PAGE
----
A Chance to Own “The House that Hats Built”

The 1894 Colonial Revival home that John B. Stetson built in Orleans for his Hoosier in-laws is for sale.

Stetson House, Orleans, Indiana

Hat Trick

In the mid-1880s, Sarah Elizabeth Shindler traveled from her home in Orleans, Indiana, to visit an aunt and uncle in Philadelphia. During a service at their church, she caught the attention of John B. Stetson, the widowed owner of the world’s largest hat factory. Despite an age difference of almost 30 years, the two fell in love and eventually married. As a gift, Stetson built his new Hoosier in-laws a fine new home in 1894 at 630 East Washington Street, on the edge of Orleans. Today, the home is for sale, offering a unique opportunity to own “The House that Hats Built.”

Philadelphia architect George T. Pearson is believed to have designed the Colonial Revival house, employing the new architectural style inspired by the nation’s Centennial Exposition in Philadelphia. The style strove to recapture elements of America’s colonial past by incorporating elements of architecture popular around the American Revolution. By the 1890s, the style was very popular on the East Coast, but still largely unknown in Indiana. Workers in Philadelphia precut lumber for the house and sent it by rail to Orleans, where a crew of carpenters sent along with the materials completed assembly.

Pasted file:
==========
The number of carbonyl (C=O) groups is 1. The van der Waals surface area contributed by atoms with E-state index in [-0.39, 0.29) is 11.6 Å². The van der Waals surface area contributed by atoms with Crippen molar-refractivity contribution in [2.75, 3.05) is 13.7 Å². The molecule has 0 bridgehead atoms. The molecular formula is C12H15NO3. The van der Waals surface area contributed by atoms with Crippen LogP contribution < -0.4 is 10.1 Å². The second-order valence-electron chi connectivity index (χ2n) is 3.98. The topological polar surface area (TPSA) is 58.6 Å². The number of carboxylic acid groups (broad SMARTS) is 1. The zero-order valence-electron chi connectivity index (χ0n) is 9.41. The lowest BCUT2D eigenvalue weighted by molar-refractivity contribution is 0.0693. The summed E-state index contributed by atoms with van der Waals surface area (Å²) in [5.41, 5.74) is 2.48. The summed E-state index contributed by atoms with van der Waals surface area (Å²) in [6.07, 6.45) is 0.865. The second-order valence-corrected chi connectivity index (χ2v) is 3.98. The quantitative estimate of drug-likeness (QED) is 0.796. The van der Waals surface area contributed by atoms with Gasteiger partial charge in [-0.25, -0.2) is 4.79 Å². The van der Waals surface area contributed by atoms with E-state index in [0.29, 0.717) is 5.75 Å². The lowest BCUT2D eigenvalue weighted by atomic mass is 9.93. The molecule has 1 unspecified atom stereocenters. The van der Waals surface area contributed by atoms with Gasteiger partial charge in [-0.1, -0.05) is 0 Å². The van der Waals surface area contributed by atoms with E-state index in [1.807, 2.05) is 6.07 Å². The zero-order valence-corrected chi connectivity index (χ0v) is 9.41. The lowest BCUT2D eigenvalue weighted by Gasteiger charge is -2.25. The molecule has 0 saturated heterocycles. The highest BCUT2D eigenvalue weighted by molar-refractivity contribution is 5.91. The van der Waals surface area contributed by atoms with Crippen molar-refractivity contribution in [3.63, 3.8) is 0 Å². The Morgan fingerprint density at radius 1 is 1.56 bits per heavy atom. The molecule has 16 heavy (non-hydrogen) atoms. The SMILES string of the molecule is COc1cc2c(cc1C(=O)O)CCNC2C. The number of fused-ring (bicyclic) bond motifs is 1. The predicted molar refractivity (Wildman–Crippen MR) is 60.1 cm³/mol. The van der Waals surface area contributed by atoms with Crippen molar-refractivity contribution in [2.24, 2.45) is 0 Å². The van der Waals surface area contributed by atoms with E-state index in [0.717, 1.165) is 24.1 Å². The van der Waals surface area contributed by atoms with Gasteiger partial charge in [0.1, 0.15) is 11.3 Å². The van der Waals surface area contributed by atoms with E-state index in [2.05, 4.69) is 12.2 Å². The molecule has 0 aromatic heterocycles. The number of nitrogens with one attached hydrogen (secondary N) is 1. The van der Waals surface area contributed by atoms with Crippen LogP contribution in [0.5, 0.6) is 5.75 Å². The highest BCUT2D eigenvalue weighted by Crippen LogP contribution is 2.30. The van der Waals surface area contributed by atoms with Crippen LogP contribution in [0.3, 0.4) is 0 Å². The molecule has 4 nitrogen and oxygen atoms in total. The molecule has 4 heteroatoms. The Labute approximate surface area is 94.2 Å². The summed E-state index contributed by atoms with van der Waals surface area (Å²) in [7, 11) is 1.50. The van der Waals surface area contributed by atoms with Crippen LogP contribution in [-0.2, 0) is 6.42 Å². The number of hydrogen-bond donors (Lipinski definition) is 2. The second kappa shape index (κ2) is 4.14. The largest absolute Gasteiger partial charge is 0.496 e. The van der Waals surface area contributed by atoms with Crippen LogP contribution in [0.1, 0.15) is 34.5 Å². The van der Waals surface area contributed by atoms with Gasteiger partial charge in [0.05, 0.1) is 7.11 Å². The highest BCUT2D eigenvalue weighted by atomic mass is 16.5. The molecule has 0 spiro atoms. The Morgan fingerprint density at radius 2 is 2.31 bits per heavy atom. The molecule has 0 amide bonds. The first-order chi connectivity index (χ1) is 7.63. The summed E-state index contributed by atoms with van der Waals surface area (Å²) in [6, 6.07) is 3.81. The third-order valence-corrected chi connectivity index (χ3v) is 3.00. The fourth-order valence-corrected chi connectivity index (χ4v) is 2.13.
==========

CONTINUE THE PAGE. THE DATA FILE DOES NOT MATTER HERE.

Stetson House, Orleans

Because of its high-style origins, the house featured and retains many fine architectural elements unexpected in a small-town Indiana home of the period. The dining room includes an ornately detailed china cabinet and large built-in buffet, and the living room fireplace features fine paneling around the wooden mantelpiece.  A magnificent lancet window at the back of the house illuminates the staircase.

Stetson House, Orleans

The home, on the market for $249,900, includes over 5,300 square feet of living space, with six bedrooms and two bathrooms. The 5.5-acre lot also includes a laundry building and an early twentieth-century garage.

A nomination is pending for the property to be listed in the National Register of Historic Places, which would allow a new owner to utilize rehabilitation tax credits.

See the real estate listing.

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